Extended Range Weapons
Why extended range matters and how we get there
In recent years, the U.S. military has pivoted towards addressing peer and near-peer threats. It is now widely recognized that to respond to these adversaries, technology must be able to match, or ideally exceed, that of these emerging threats.
Adversaries have evolved, and they are much more sophisticated in both tactics and weaponry. To address this new challenge, solutions must be developed that apply to both developmental systems, as well as in-service systems that will benefit from an increase in capability.
For tactical missiles, range is the primary discriminator that will provide strategic advantage: whichever side can shoot the furthest and operate from the greatest distance from its threat will ultimately prevail. Missile propulsion is therefore the key to enhancing this performance.
“Being able to make our long range, tactical weapons go further than they currently do, and go further than the enemies’ weapons do, is really the primary consideration of closing that technology gap,” according to Ken Tappe, tactical propulsion expert at Northrop Grumman.
So, what is the silver bullet that will guarantee the furthest tactical missile range?
In short, there isn’t one. There are many different considerations for extending the range of tactical missiles, all of which vary depending on the operator, the weapon’s intended use, the existing infrastructure, cost, risk, service life, and schedule, to name just a few.
The Complete Toolbox
In fact, a whole toolbox of features needs to be available to operators to select the right modifications for their missile systems based on specific requirements.
If risk, for example, is a key consideration, then opting for a newly developed technology with limited pedigree behind it may not be the best option. If you have the capacity to introduce a larger system, meanwhile, then certainly technologies that take up real estate in a system could be an option, unlike more compact systems that lend themselves to smaller technologies.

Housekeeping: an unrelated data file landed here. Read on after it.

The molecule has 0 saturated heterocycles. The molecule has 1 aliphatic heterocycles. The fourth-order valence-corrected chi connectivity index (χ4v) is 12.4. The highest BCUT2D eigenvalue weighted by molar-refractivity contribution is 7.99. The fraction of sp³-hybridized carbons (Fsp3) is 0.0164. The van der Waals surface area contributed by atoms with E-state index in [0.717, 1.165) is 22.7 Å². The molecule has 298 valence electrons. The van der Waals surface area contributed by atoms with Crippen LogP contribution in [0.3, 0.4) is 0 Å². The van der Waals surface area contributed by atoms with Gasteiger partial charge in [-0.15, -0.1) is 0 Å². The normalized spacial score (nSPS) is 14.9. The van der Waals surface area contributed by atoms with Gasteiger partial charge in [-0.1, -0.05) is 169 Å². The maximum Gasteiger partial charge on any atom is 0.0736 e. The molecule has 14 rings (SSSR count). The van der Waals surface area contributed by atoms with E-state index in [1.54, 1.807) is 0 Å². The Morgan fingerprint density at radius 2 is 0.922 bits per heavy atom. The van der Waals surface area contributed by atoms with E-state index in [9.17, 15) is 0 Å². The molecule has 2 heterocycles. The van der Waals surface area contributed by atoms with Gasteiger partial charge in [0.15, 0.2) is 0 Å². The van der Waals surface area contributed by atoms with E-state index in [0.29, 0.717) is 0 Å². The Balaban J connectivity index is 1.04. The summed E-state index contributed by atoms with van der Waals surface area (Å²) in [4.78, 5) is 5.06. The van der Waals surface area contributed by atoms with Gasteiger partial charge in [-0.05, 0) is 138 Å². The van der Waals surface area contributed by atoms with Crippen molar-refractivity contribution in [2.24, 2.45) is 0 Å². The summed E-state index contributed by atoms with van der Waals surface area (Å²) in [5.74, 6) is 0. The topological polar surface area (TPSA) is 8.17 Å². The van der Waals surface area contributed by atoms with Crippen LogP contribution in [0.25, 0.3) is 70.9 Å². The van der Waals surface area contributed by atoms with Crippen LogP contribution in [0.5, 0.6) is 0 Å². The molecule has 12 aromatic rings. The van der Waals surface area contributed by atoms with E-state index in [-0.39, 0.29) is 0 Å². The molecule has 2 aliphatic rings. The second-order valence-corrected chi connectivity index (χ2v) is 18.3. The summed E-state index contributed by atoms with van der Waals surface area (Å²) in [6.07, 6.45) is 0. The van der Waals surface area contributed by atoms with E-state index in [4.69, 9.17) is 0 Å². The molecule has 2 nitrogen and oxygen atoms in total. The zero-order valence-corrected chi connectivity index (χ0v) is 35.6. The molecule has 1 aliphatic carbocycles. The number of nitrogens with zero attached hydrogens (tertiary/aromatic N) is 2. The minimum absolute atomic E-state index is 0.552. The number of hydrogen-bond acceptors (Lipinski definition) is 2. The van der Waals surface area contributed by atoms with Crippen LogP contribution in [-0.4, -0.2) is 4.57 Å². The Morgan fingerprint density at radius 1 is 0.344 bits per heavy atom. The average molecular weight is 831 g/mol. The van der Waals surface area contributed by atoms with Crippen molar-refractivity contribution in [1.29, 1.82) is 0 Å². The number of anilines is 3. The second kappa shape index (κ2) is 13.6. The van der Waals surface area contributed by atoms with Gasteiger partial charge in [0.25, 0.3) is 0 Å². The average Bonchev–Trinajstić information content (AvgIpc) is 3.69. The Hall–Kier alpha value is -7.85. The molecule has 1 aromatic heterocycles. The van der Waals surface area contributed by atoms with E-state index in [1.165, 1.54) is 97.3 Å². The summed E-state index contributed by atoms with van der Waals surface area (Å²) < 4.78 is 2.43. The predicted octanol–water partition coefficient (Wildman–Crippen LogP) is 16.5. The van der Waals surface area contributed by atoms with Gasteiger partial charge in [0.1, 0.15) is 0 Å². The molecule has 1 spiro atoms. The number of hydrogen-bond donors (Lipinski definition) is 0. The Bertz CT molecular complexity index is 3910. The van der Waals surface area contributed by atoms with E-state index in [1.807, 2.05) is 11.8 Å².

These considerations will help determine what extended range (ER) propulsion system will be opted for to enable the tactical missile to go further, and only the availability of a toolbox of solutions will provide operators with all the required options.
The good news is that there is a vast range of propulsion technologies available to the user. Each technology has its own merit and will work in some circumstances better than in others.
These include variations of solid rocket motors, namely minimum smoke propellants, reduced smoke propellants, high performance propellants, or “exotic” propellants that will produce as much performance as they can from the solid rocket motor.
Multi-pulse solid rocket motor technology, meanwhile, can be a simple way of extending range, alternating between phases of boost and coast during flight. This is a prime example of evolutionary technology development; propulsion does not have to be completely redesigned to be effective for today’s warfare.
Highly loaded grain motors, throttleable solid rocket motors, and air-breathing motors are other options or alternatively more traditional turbojet and turbofan solutions. Simple tailoring of the aerodynamic properties of the system is also an option.
All the Tools in One Northrop Grumman Box
Having developed its toolbox over many years, Northrop Grumman is well placed to be able to offer this to its customers, and has applied many research and development dollars to ensure that it stays ahead in developing disruptive propulsion technologies.
“It is without a doubt an advantage to have all of those things at your disposal,” Tappe added. “And as the threat becomes more and more sophisticated, that feature becomes more and more important.
“All of those toolbox items exist in various places throughout our industry, but Northrop Grumman is one of the very few that has virtually all of them in some form or fashion within the company.”
He adds that Northrop Grumman does not have to be parochial in terms of what solutions it recommends because it has them all available, and “we can be fair arbitrators of what the best solution is, because we’re not vested in one versus the other.”